In a December 17th segment on CNN’s The Situation Room, Wolf Blitzer and colleague Allan Chernoff began discussing the upcoming changes changes in the federal estate tax landscape. They point out that in just a few short days the calendar will turn and the reign of EGTRRA (the Bush tax cuts) over the estate tax comes to a close. No estate taxes will be owed on deaths occurring in the year 2010, but in 2011 the tax comes back at an even lower threshold, resetting to it’s pre-Bush rate of 41%-50% on assets over $1 Million. While all of this is perfectly accurate and well worth knowing, much of the commentary surrounding it was murky at best, if not just plain wrong. After the jump, some of the points that could use some tweaking:
The Changes are “Creating a Nightmare for Estate Planners”
Not really. There are a few considerations which make the environment significantly less stressful than Wolf would like to think. First, any competent estate planning attorney will draft tax planning documents by reference to the tax code – rather than reciting the dollar amounts in it – wherever possible, precisely so that they will yield the maximum benefits even if the tax rates change, as they will for next year. As for 2011, it’s true that the $1 Million threshold currently listed would expand the tax to many more people than presently covered, but the figure is highly unlikely to stay there. The tax bills that Congress use to alter estate taxes have always been massive tax overhaul bills that cover every other area of tax policy also. They’re huge undertakings that usually come once a decade and have an impact that spans presidencies. With the economy still in rough shape and Congress mired in healthcare reform, it’s easy to understand why a stop-gap measure for 2010 was recently voted down. Next year, with a cleaner slate for Congress and President Obama’s interest in repealing the Bush tax cuts and paying for new healthcare spending, a tax bill is likely, and an estate tax provision viewed by many as “going after the little guy” is not likely to survive.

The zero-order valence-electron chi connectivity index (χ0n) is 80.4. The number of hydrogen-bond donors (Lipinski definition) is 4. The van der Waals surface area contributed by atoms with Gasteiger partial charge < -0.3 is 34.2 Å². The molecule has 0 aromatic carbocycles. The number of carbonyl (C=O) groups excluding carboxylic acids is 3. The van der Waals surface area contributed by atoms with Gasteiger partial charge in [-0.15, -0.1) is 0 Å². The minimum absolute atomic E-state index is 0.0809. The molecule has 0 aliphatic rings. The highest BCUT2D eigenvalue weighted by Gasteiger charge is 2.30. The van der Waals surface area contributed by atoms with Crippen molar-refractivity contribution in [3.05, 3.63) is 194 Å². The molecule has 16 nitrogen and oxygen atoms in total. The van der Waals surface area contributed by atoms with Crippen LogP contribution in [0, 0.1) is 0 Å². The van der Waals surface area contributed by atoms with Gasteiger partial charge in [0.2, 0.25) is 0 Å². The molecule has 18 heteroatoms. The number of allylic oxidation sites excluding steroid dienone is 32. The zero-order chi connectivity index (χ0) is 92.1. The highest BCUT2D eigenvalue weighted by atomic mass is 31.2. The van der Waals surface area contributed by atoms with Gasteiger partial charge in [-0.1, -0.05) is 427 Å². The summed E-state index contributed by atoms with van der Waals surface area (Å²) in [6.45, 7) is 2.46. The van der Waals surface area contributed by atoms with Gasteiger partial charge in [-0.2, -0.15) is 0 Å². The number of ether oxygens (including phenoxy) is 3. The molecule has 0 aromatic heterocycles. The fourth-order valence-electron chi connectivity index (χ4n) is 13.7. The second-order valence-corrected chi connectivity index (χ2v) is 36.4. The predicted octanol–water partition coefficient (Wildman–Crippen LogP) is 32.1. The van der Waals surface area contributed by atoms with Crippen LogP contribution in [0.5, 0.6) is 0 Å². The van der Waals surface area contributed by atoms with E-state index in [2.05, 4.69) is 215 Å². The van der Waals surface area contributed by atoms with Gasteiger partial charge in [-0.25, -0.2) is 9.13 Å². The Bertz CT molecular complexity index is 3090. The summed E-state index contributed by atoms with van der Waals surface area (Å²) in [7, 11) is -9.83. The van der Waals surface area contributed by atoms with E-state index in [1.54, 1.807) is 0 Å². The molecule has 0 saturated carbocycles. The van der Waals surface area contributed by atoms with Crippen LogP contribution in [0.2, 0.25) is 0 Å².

The Estate Tax is a “Fat Cat Tax”
Sometimes, but not always. There’s no question that the most affluent Americans pay the bulk of the estate tax, but that doesn’t mean they pay all of it. I certainly don’t consider my auto mechanic to be a “fat cat,” but if he owns his home and the garage, and if he’s purchased enough life insurance to take care of his family and keep the business running, he (or his widow, if married) could have owed estate taxes under any system to date.
The “Fat Cats” Usually Avoid Estate Taxes with Tuition, Donations, and Gifts
Largely true, but incomplete. In the absence of any of the above, high net worth estate planning can squeeze $11 Million in assets into a a couples’ pre-tax threshold. Beyond that, chances are that an estate will owe some taxes.
As for the techniques mentioned in the segment, some are better than others. The tax code [§ 2503(e)] states that tuition paid on behalf of someone else – anyone else – is not a gift. It is very common for individuals to use this to reduce the size of their estate free and clear, and as some may prepay a full childhood of private schooling for every grandchild, it’s easy to see how those savings can be substantial. Charitable donations currently accomplish the same thing, but a cap on the income tax deduction for them is being tossed around in healthcare bill negotiations, whichcould place a damper on it’s effectiveness. Meanwhile, Allan’s implication that gifts to family are equally valid leaves out some key information, like that gifts over $13,000 per person per year are subject to an even harsher gift tax and eat away at your estate tax-free threshold. That’s fine for most upper-middle class suburbanites, but for the genuinely wealthy it hardly makes a dent.
The Final Verdict
Overall, it is true that the estate tax is repealed for next year and could could come back with a vengeance in 2011 if nothing is done, but that’s a big if. If you’re worried about how your estate plan may be effected by the changes it makes sense to discuss it with your attorney. Just remember to follow up later next year, where Congress may have put the system back on track, and remember that in most cases, things are probably fine as they are.